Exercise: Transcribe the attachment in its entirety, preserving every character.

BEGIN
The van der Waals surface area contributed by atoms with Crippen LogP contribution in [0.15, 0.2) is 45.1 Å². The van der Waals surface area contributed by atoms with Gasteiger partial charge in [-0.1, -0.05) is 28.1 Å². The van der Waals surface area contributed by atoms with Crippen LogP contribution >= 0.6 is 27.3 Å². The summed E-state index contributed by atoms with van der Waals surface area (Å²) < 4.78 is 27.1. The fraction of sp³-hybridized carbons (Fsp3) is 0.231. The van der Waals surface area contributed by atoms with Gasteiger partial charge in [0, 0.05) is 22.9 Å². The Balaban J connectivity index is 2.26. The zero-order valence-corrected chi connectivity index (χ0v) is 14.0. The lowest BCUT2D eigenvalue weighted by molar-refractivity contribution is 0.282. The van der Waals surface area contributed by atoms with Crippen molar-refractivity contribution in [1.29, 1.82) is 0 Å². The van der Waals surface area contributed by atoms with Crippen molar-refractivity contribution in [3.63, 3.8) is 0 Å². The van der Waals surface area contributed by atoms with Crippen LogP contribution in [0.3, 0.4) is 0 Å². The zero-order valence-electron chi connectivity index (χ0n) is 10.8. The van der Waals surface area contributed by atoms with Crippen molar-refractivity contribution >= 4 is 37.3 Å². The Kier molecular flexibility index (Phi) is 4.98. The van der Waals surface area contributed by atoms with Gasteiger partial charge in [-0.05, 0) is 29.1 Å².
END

The van der Waals surface area contributed by atoms with Crippen LogP contribution in [0.15, 0.2) is 45.1 Å². The van der Waals surface area contributed by atoms with Gasteiger partial charge in [-0.1, -0.05) is 28.1 Å². The van der Waals surface area contributed by atoms with Crippen LogP contribution >= 0.6 is 27.3 Å². The summed E-state index contributed by atoms with van der Waals surface area (Å²) < 4.78 is 27.1. The fraction of sp³-hybridized carbons (Fsp3) is 0.231. The van der Waals surface area contributed by atoms with Gasteiger partial charge in [0, 0.05) is 22.9 Å². The Balaban J connectivity index is 2.26. The zero-order valence-corrected chi connectivity index (χ0v) is 14.0. The lowest BCUT2D eigenvalue weighted by molar-refractivity contribution is 0.282. The van der Waals surface area contributed by atoms with Crippen molar-refractivity contribution in [1.29, 1.82) is 0 Å². The van der Waals surface area contributed by atoms with Crippen molar-refractivity contribution in [3.63, 3.8) is 0 Å². The van der Waals surface area contributed by atoms with Crippen LogP contribution in [0.3, 0.4) is 0 Å². The zero-order valence-electron chi connectivity index (χ0n) is 10.8. The van der Waals surface area contributed by atoms with Crippen molar-refractivity contribution >= 4 is 37.3 Å². The Kier molecular flexibility index (Phi) is 4.98. The van der Waals surface area contributed by atoms with Gasteiger partial charge in [-0.05, 0) is 29.1 Å².